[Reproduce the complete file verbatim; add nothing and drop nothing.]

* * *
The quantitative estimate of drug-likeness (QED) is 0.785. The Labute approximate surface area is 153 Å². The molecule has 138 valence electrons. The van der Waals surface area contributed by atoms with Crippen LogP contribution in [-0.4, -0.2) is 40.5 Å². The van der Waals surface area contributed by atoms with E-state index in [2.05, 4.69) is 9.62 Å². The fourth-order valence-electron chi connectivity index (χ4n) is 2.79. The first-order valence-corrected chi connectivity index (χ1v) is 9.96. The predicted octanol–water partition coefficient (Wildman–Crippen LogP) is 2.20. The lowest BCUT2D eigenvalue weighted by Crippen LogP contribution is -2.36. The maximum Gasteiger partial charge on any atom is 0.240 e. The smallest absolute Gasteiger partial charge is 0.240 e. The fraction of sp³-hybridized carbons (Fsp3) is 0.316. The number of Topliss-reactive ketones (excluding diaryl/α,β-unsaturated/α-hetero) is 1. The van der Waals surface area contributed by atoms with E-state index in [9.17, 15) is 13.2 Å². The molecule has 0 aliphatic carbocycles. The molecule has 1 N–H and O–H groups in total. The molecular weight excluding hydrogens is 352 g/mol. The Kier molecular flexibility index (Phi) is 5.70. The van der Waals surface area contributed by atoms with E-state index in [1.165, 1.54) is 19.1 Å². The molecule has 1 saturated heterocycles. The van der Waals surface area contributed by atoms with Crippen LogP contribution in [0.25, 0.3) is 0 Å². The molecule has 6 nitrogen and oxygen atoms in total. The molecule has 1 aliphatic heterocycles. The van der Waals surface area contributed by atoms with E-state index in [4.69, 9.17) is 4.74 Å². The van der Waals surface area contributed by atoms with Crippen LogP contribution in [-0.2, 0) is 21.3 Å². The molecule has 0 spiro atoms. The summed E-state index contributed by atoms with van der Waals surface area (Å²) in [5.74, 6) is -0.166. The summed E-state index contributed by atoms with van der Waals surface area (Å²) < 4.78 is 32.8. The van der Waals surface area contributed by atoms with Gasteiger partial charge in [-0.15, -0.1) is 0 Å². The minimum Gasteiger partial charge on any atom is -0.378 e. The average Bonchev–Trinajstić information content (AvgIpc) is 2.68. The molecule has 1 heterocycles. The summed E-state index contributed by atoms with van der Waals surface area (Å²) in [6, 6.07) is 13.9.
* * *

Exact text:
The quantitative estimate of drug-likeness (QED) is 0.785. The Labute approximate surface area is 153 Å². The molecule has 138 valence electrons. The van der Waals surface area contributed by atoms with Crippen LogP contribution in [-0.4, -0.2) is 40.5 Å². The van der Waals surface area contributed by atoms with E-state index in [2.05, 4.69) is 9.62 Å². The fourth-order valence-electron chi connectivity index (χ4n) is 2.79. The first-order valence-corrected chi connectivity index (χ1v) is 9.96. The predicted octanol–water partition coefficient (Wildman–Crippen LogP) is 2.20. The lowest BCUT2D eigenvalue weighted by Crippen LogP contribution is -2.36. The maximum Gasteiger partial charge on any atom is 0.240 e. The smallest absolute Gasteiger partial charge is 0.240 e. The fraction of sp³-hybridized carbons (Fsp3) is 0.316. The number of Topliss-reactive ketones (excluding diaryl/α,β-unsaturated/α-hetero) is 1. The van der Waals surface area contributed by atoms with E-state index in [9.17, 15) is 13.2 Å². The molecule has 0 aliphatic carbocycles. The molecule has 1 N–H and O–H groups in total. The molecular weight excluding hydrogens is 352 g/mol. The Kier molecular flexibility index (Phi) is 5.70. The van der Waals surface area contributed by atoms with E-state index in [1.165, 1.54) is 19.1 Å². The molecule has 1 saturated heterocycles. The van der Waals surface area contributed by atoms with Crippen LogP contribution in [0.25, 0.3) is 0 Å². The molecule has 6 nitrogen and oxygen atoms in total. The molecule has 1 aliphatic heterocycles. The van der Waals surface area contributed by atoms with E-state index in [4.69, 9.17) is 4.74 Å². The van der Waals surface area contributed by atoms with Crippen LogP contribution in [-0.2, 0) is 21.3 Å². The molecule has 0 spiro atoms. The summed E-state index contributed by atoms with van der Waals surface area (Å²) in [5.74, 6) is -0.166. The summed E-state index contributed by atoms with van der Waals surface area (Å²) < 4.78 is 32.8. The van der Waals surface area contributed by atoms with Gasteiger partial charge in [-0.15, -0.1) is 0 Å². The minimum Gasteiger partial charge on any atom is -0.378 e. The average Bonchev–Trinajstić information content (AvgIpc) is 2.68. The molecule has 1 heterocycles. The summed E-state index contributed by atoms with van der Waals surface area (Å²) in [6, 6.07) is 13.9.